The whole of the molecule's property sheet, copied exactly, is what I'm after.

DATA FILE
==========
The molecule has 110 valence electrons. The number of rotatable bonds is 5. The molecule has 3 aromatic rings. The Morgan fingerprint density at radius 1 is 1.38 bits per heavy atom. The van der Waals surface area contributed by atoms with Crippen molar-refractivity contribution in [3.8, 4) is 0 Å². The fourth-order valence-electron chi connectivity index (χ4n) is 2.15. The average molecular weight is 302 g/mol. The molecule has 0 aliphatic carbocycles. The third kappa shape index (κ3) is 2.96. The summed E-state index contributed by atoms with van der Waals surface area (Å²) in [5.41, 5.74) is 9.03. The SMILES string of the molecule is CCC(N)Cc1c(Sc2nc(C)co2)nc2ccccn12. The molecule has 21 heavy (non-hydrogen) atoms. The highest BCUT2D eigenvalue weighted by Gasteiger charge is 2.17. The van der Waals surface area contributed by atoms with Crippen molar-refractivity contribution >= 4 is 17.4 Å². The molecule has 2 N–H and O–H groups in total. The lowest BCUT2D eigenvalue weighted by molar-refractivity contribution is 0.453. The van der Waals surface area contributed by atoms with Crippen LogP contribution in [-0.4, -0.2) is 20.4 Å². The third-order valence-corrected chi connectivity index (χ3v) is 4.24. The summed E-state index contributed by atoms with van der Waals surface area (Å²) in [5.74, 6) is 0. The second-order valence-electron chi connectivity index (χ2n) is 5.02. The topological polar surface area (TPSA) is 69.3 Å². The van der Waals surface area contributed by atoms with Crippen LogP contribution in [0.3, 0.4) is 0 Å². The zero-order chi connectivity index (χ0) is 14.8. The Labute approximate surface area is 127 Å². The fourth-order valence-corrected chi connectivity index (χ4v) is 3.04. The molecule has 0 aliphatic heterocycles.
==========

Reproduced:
The molecule has 110 valence electrons. The number of rotatable bonds is 5. The molecule has 3 aromatic rings. The Morgan fingerprint density at radius 1 is 1.38 bits per heavy atom. The van der Waals surface area contributed by atoms with Crippen molar-refractivity contribution in [3.8, 4) is 0 Å². The fourth-order valence-electron chi connectivity index (χ4n) is 2.15. The average molecular weight is 302 g/mol. The molecule has 0 aliphatic carbocycles. The third kappa shape index (κ3) is 2.96. The summed E-state index contributed by atoms with van der Waals surface area (Å²) in [5.41, 5.74) is 9.03. The SMILES string of the molecule is CCC(N)Cc1c(Sc2nc(C)co2)nc2ccccn12. The molecule has 21 heavy (non-hydrogen) atoms. The highest BCUT2D eigenvalue weighted by Gasteiger charge is 2.17. The van der Waals surface area contributed by atoms with Crippen molar-refractivity contribution >= 4 is 17.4 Å². The molecule has 2 N–H and O–H groups in total. The lowest BCUT2D eigenvalue weighted by molar-refractivity contribution is 0.453. The van der Waals surface area contributed by atoms with Crippen LogP contribution in [-0.4, -0.2) is 20.4 Å². The third-order valence-corrected chi connectivity index (χ3v) is 4.24. The summed E-state index contributed by atoms with van der Waals surface area (Å²) in [5.74, 6) is 0. The second-order valence-electron chi connectivity index (χ2n) is 5.02. The topological polar surface area (TPSA) is 69.3 Å². The van der Waals surface area contributed by atoms with Crippen LogP contribution in [0.3, 0.4) is 0 Å². The zero-order chi connectivity index (χ0) is 14.8. The Labute approximate surface area is 127 Å². The fourth-order valence-corrected chi connectivity index (χ4v) is 3.04. The molecule has 0 aliphatic heterocycles.